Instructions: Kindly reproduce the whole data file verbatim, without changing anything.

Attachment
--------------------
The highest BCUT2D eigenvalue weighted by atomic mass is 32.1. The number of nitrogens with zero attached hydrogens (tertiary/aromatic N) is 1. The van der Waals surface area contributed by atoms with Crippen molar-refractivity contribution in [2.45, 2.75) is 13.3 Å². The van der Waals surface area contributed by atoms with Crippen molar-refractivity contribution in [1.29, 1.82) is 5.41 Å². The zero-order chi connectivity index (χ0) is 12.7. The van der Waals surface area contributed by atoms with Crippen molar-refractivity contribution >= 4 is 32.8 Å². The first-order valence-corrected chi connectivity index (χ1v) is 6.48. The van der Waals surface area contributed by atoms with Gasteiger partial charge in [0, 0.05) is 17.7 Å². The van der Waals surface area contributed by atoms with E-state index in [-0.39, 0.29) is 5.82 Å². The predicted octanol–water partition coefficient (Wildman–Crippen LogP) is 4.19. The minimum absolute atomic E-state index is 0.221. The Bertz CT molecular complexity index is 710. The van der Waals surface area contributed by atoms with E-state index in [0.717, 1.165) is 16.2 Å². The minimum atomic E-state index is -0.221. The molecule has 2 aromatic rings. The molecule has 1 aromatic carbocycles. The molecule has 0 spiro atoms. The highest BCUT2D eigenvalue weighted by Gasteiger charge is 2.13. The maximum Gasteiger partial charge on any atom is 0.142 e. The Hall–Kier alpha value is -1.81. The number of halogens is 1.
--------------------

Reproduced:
The highest BCUT2D eigenvalue weighted by atomic mass is 32.1. The number of nitrogens with zero attached hydrogens (tertiary/aromatic N) is 1. The van der Waals surface area contributed by atoms with Crippen molar-refractivity contribution in [2.45, 2.75) is 13.3 Å². The van der Waals surface area contributed by atoms with Crippen molar-refractivity contribution in [1.29, 1.82) is 5.41 Å². The zero-order chi connectivity index (χ0) is 12.7. The van der Waals surface area contributed by atoms with Crippen molar-refractivity contribution >= 4 is 32.8 Å². The first-order valence-corrected chi connectivity index (χ1v) is 6.48. The van der Waals surface area contributed by atoms with Gasteiger partial charge in [0, 0.05) is 17.7 Å². The van der Waals surface area contributed by atoms with E-state index in [-0.39, 0.29) is 5.82 Å². The predicted octanol–water partition coefficient (Wildman–Crippen LogP) is 4.19. The minimum absolute atomic E-state index is 0.221. The Bertz CT molecular complexity index is 710. The van der Waals surface area contributed by atoms with E-state index in [0.717, 1.165) is 16.2 Å². The minimum atomic E-state index is -0.221. The molecule has 2 aromatic rings. The molecule has 1 aromatic carbocycles. The molecule has 0 spiro atoms. The highest BCUT2D eigenvalue weighted by Gasteiger charge is 2.13. The maximum Gasteiger partial charge on any atom is 0.142 e. The Hall–Kier alpha value is -1.81. The number of halogens is 1.